Yet the steel mill and the zinc works continued to operate, stacks steadily spewing more fumes into the loaded atmosphere. On Sunday morning, on orders from the parent company, U.S. Steel, the zinc works closed down. While expressing sympathy for the victims, the superintendent disclaimed responsibility, declaring that the zinc works had been safely using the same procedures since 1915.
Thanks to everyone from my once-skeptical rewrite man to national newscasters, Donora now received so much attention that telephone lines were swamped. Over the next months, state and federal investigators interviewed every third household, set up air-quality monitoring sites, checked medical records and vital statistics, and brought in meteorological and biological research teams. In 1949, the U.S. Public Health Service issued a 173-page report, "Air Pollution in Donora, Pa.: Epidemiology of the Unusual Smog Episode of October 1948."
The report counted 5,910 people affected by the smog but failed to name a definite culprit. Donora's topography and a freakish weather pattern were primarily blamed. The town sits on a horseshoe bend in the Monongahela, with steep hills at its back and even steeper ones across the river. Fumes were normally swept out by the prevailing westerly winds. In October 1948, a layer of cold air hung over the valley, trapping the warmer, fume-laden air beneath, a phenomenon called a temperature inversion.
The report satisfied few. Critics noted that the permissible emission levels were for healthy young workers in the plants, not older or ill persons in the community; the dead had all been age 52 or over, most with asthma or heart or lung problems. Absolving the zinc works particularly outraged many; you didn't need science to identify the culprit, a local newspaper declared, "just a pair of reasonably good eyes." Lawsuits (later settled without assessing blame) were filed against American Steel & Wire; citizens' groups grew up to demand stiffer smog regulation.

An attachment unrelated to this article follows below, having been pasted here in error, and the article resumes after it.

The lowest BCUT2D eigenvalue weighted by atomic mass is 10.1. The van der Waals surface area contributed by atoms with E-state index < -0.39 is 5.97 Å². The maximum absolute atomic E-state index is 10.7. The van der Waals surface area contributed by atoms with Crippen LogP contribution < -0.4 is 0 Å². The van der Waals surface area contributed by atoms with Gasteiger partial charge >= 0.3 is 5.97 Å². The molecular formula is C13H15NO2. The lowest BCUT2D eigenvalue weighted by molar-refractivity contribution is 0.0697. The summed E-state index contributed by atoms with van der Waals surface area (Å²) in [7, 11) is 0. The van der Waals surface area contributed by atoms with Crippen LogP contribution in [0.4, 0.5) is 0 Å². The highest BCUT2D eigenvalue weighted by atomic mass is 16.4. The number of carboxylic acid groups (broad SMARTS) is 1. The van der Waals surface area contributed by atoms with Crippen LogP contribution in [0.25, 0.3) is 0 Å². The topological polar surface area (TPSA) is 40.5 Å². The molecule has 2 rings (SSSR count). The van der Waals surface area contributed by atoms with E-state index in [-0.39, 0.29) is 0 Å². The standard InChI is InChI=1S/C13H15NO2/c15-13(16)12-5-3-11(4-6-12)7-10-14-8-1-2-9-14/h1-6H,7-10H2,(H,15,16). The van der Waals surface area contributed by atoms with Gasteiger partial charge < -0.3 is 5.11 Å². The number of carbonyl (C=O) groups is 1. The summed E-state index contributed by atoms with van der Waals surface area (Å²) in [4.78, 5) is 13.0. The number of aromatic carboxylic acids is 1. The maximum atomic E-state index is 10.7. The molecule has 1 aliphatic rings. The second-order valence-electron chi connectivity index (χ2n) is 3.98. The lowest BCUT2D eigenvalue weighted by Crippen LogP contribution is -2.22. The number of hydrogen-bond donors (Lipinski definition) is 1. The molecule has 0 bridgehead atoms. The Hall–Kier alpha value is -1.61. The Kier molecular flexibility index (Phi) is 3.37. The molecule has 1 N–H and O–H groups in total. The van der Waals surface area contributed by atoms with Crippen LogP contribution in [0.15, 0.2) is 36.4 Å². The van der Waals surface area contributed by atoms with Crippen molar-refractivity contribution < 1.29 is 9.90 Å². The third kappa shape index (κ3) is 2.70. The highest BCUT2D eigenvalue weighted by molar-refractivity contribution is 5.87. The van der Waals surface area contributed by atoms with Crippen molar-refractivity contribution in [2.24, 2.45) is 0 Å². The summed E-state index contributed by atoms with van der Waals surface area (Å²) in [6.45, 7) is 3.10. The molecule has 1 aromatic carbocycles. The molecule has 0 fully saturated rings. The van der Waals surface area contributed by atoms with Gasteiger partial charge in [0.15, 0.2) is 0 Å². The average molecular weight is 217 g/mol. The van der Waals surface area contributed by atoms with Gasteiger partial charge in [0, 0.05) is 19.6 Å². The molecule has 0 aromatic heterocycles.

In 1950, President Harry Truman convened the first national air pollution conference, citing Donora as an example of the need. By present standards, its recommendations were tame, mostly calling for more research, but the precedent of a federal role had been set. In 1963, Congress passed the first Clean Air Act.
The skies are clear over Donora now. Gilmore Cemetery, once so devoid of vegetation that heavy rains often exposed caskets, is again green. The zinc plant closed in 1957, the steel mill a few years later. But the population has dwindled to 5,900, one-third over age 65. Industrial employment is only 1,100, down from 5,000 in the mill's heyday. Some folks still bitterly blame the air-quality movement for destroying the town.
Justin Shawley represents another view. This 18-year-old University of Pittsburgh freshman persuaded the state to erect a marker memorializing the Donora Smog. "It's wrong to try to ignore this moment," Shawley told me passionately. "That's obliterating the memory of those who died." Or as Marcie Spink says, "People who never heard of Donora owe this town a debt of gratitude"
By Edwin Kiester, Jr.